Tommy Four Seven Veer

[47; 2019]

Styles: Berlin
Others: Oscar Mulero, Silent Servant, Kangding Ray, Raime

In between Tommy Four Seven’s first album, Primate, and his second, Veer, the British producer wrote “OX1,” a track featured in Netflix’s recent animated sci-fi anthology Love, Sex and Robots. The song soundtracks the surreal episode “The Witness,” specifically during a long chase where a killer pursues a woman. When the woman makes a narrow escape into a cab, “OX1” clarifies underneath as an element of the vacant metropolis. As she reaches her destination, the music grows into full menace from its true source, a strip club that could double as a debaucherous rave.

Tommy’s sound has always thrived in the context of these bleak cityscapes and claustrophobic clubs, and they inform the sound of Veer as well. But here, Tommy Four Seven delves further into his sound design approach to composition, producing tighter, more daring results than on Primate. His gnarled industrial atmospheres add a chilling thrust to his Berlin sound, acting as warped machine homages that blend Steffi with Franck Vigroux.

One of the most successful of this pack is opener “Dead Ocean,” refreshing for its stark percussion that taunts with anticipation of a heavier beat. It materializes on the next track, “Radius,” where a pulsating synth signals its arrival and cavorts along a driving rhythm, evoking a post-apocalyptic tableau. “2084” ratchets up the tempo with vigorous kicks sparring with dissonant, noisy blasts, while “Colony,” a strong finish, anchors the album in the doomsday vibe most familiar with the DJ and his 47 label roster.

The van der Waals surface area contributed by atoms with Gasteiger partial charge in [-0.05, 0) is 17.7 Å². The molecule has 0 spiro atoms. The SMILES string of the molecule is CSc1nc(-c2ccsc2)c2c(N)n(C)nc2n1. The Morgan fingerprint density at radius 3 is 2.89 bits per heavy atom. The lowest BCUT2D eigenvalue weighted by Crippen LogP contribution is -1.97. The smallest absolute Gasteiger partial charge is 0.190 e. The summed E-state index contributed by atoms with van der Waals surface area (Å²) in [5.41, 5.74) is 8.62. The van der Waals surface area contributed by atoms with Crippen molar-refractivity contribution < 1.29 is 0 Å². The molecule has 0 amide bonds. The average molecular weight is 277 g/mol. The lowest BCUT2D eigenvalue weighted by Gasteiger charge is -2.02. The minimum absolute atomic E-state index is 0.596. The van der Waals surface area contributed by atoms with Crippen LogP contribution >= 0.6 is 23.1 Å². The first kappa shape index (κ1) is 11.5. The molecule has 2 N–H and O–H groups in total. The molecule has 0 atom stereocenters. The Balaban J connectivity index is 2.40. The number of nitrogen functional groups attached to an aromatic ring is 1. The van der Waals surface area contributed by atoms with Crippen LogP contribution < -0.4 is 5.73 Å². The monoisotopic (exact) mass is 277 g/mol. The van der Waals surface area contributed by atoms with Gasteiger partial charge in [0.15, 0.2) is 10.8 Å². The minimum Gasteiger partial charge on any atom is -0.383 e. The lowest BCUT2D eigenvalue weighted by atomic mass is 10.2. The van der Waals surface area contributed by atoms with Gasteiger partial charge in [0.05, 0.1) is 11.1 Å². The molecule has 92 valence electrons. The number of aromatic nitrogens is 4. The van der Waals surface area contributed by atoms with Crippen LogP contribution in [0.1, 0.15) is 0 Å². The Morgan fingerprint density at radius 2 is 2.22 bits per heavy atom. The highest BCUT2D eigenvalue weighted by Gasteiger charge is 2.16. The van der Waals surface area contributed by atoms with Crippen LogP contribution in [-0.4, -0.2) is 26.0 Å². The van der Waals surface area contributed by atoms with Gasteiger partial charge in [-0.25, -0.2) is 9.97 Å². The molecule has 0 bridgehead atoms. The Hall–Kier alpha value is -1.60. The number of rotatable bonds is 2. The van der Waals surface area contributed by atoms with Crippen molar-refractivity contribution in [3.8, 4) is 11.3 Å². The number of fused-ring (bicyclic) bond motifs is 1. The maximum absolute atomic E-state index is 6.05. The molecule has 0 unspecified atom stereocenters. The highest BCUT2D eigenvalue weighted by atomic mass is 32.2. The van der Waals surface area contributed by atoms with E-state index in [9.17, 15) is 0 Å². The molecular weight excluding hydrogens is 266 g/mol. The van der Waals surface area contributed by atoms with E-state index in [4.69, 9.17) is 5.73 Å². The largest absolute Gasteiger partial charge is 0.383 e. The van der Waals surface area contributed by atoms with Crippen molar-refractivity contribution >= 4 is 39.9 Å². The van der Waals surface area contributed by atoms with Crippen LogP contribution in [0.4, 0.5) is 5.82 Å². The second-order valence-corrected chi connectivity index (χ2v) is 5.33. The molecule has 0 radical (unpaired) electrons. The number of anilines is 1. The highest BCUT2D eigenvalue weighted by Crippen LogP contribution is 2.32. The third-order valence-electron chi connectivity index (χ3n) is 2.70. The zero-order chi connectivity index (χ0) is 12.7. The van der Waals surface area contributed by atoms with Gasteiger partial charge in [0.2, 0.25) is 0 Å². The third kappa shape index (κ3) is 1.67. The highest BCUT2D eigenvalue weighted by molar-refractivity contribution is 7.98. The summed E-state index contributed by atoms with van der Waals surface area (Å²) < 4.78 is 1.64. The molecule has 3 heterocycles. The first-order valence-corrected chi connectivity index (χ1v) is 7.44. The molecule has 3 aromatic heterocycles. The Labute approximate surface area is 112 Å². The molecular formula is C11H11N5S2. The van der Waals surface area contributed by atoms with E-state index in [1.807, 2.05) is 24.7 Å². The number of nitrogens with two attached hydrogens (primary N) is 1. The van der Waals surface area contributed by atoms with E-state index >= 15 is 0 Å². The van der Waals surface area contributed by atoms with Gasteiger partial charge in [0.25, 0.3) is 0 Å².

There’s more on Veer than standard club fare, however. Tommy incorporates garbled lyrics into several tracks, as in the distorted “Virus” and “Feed,” introducing needed human elements (no matter how vague) while injecting even more harshness into already intense tracks. “X Threat” takes this to its extreme; hardly a second passes without a burst of grating noise amid sparse notes of faraway electronics. As if the album itself was at risk of exhaustion, song structure erodes in the first half of “Protocol 9” until the track is pulled from the brink by a martial beat and a crackling upper range.

The album title nods to Tommy’s desire to push toward more unorthodox spaces. And Tommy is certainly no stranger to veering off course, as illustrated by his two exemplary releases as one half of These Hidden Hands (a side project with Shards’ James Kronier). While Tommy hasn’t abandoned the surging techno that has become his stock in trade, Veer’s experiments point to where he may be heading next. Exciting places, indeed.

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